Summary: St Fergal (or Virgil or Feargal) lived first in France and then in Bavaria, where he founded the monastery of Chiemsee. He was appointed bishop of Salzburg around 754 and died in 784 leaving a reputation for learning and holiness.
Patrick Duffy records some of the traditions about him.
Many Irish monks set out from Ireland as pilgrims for Christ (peregrini pro Christo). They journeyed widely through Europe and some founded important churches. Among them is St Feargal who was a missionary bishop in Salzburg, Austria.
(The St Virgil image, right> >was painted for St Virgil’s College, Hobart, Tasmania by Alec Szolomiak of Australia, and reprinted with permission.)
Monk of Aghaboe
Born in Ireland, Feargal of Virgil (Latin “Virgilius”) is said to have been a descendant of Niall of the Nine Hostages. He become a monk and probably abbot in the monastery of Aghaboe (Annals of the Four Masters and the Annals of Ulster).
On pilgrimage for Christ
In 743 he is said to have left Ireland to go to the Holy Land. He stopped first of all at the court of King Pepin the Short, father of Charlemagne. After spending two years at Cressy, near Compiègne, he went to Bavaria, at the invitation of Duke Odilo, where he founded the monastery of Chiemsee, and within a year or two was made Abbot of St. Peter’s at Salzburg. Out of humility, he at first “concealed his orders”, and had a bishop named Dobdagrecus, a fellow countryman, appointed to perform his episcopal functions for him.
Controversies with St Boniface
In his first days at Salzburg, Feargal was involved in controversies with St. Boniface. A priest through ignorance conferred the Sacrament of Baptism using the words “Baptizo te in nomine patria et filia et spiritu sancta”. Feargal held that the sacrament had been validly conferred, but Boniface complained to Pope Zachary. The Pope decided in favour of Feargal.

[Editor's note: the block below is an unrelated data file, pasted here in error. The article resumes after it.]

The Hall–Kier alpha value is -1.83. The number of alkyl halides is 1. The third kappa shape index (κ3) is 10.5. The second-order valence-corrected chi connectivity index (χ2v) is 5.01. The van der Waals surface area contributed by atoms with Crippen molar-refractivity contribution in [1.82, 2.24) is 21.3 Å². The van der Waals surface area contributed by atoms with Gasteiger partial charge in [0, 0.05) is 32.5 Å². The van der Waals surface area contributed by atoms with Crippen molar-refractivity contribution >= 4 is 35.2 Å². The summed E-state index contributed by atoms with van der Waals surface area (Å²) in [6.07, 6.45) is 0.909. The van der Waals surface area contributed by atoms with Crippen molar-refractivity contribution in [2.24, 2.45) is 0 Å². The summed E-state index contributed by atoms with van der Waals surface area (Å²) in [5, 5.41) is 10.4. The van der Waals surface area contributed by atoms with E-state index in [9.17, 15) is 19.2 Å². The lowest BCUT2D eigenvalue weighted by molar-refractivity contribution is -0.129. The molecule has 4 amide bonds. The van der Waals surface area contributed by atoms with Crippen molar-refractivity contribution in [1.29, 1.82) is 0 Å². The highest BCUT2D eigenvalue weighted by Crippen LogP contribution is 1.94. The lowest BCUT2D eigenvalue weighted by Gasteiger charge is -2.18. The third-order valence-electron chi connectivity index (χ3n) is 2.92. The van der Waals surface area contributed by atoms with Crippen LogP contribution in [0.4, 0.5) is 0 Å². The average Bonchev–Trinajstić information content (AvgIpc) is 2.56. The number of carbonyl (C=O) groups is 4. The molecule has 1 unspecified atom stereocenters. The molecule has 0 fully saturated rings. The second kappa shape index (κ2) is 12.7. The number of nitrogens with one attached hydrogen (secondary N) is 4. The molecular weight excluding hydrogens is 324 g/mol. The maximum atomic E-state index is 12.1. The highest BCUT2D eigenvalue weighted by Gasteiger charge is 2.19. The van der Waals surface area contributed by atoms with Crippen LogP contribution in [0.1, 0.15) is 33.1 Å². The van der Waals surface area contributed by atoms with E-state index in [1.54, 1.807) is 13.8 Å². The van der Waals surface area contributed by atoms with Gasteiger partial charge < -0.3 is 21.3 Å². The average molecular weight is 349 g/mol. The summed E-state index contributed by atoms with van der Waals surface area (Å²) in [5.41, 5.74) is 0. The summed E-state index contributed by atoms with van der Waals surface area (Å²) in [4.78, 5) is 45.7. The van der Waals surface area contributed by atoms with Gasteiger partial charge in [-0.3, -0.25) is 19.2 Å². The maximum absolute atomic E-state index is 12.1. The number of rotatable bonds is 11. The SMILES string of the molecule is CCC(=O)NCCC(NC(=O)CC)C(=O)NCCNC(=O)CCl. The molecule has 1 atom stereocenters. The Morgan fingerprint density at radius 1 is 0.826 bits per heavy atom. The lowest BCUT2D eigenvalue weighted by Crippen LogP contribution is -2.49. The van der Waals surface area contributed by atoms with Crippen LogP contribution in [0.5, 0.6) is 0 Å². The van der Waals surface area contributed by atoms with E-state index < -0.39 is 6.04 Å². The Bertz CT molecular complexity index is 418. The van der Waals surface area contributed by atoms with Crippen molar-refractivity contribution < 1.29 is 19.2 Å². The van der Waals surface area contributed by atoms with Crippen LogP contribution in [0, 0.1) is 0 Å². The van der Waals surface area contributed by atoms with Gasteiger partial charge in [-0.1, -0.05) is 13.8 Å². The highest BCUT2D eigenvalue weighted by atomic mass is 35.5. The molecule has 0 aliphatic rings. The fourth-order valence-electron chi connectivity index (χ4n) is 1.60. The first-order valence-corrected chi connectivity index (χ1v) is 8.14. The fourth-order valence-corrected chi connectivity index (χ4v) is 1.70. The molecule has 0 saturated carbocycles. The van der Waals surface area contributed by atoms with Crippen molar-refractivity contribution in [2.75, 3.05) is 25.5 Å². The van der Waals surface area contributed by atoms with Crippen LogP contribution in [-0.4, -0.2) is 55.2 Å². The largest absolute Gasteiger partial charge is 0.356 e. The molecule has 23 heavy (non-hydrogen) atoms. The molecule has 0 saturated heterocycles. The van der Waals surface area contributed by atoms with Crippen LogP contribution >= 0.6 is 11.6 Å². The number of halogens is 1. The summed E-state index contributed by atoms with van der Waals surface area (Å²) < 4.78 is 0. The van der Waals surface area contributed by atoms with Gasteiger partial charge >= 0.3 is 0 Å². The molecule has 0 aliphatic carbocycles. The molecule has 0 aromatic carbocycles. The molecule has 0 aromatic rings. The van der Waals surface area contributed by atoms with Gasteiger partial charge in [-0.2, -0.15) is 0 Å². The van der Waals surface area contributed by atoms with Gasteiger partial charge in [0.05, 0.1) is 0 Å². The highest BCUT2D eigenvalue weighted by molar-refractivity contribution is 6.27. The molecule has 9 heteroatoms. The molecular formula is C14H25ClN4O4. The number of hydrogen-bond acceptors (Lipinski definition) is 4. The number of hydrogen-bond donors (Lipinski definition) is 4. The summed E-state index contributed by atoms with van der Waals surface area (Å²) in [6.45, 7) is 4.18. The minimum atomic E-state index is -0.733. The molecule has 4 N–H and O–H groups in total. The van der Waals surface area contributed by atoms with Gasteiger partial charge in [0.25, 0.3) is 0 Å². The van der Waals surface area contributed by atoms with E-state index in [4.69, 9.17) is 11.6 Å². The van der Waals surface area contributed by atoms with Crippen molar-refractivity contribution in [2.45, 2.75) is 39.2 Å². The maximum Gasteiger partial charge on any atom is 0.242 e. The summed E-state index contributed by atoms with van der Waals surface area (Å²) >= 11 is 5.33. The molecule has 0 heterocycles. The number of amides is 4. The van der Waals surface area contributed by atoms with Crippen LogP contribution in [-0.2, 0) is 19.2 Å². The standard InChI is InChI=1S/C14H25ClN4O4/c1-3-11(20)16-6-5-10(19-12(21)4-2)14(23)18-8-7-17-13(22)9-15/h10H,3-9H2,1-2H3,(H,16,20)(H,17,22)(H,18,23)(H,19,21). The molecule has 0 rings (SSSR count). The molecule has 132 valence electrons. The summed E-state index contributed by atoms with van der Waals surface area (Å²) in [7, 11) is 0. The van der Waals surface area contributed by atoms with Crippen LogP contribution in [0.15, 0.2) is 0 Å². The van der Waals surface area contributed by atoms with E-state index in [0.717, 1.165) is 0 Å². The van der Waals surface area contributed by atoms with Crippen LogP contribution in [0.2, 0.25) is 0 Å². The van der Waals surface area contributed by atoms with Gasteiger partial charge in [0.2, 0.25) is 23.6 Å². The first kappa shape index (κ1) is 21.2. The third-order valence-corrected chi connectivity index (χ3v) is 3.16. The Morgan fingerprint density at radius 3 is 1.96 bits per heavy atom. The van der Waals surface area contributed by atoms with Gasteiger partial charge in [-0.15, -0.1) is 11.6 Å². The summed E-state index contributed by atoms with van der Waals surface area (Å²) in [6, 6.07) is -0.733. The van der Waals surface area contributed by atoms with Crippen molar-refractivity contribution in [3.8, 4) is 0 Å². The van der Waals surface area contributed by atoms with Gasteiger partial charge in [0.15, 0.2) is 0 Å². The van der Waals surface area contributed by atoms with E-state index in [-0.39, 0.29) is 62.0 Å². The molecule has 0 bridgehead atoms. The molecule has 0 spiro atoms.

Feargal also expressed a number of opinions on astronomy, geography, and anthropology, which to Boniface smacked of novelty, if not heresy. He reported these views to Rome, and the Pope demanded an investigation of the bishop of Salzburg. Feargal was able to defend his views and nothing came of the complaint. He held the view that the earth was round which Boniface said was contrary to Scripture.
Cathedral at Salzburg
Feargal is said to have built a cathedral at Salzburg. St Rupert had built one there before him and the present cathedral has both of them as patrons; it is the site of Mozart’s baptism. Feargal baptized the Slavic dukes of Carinthia, and sent missionaries into Hungary.
Death and canonisation
Returning from a preaching mission to a distant part of his diocese, he fell sick and died on 27th November 784. When the Salzburg cathedral was destroyed by a fire in 1181, the grave of Feargal was discovered and this led to his canonisation by Pope Gregory IX in 1233. His feast is celebrated in Ireland and Austria.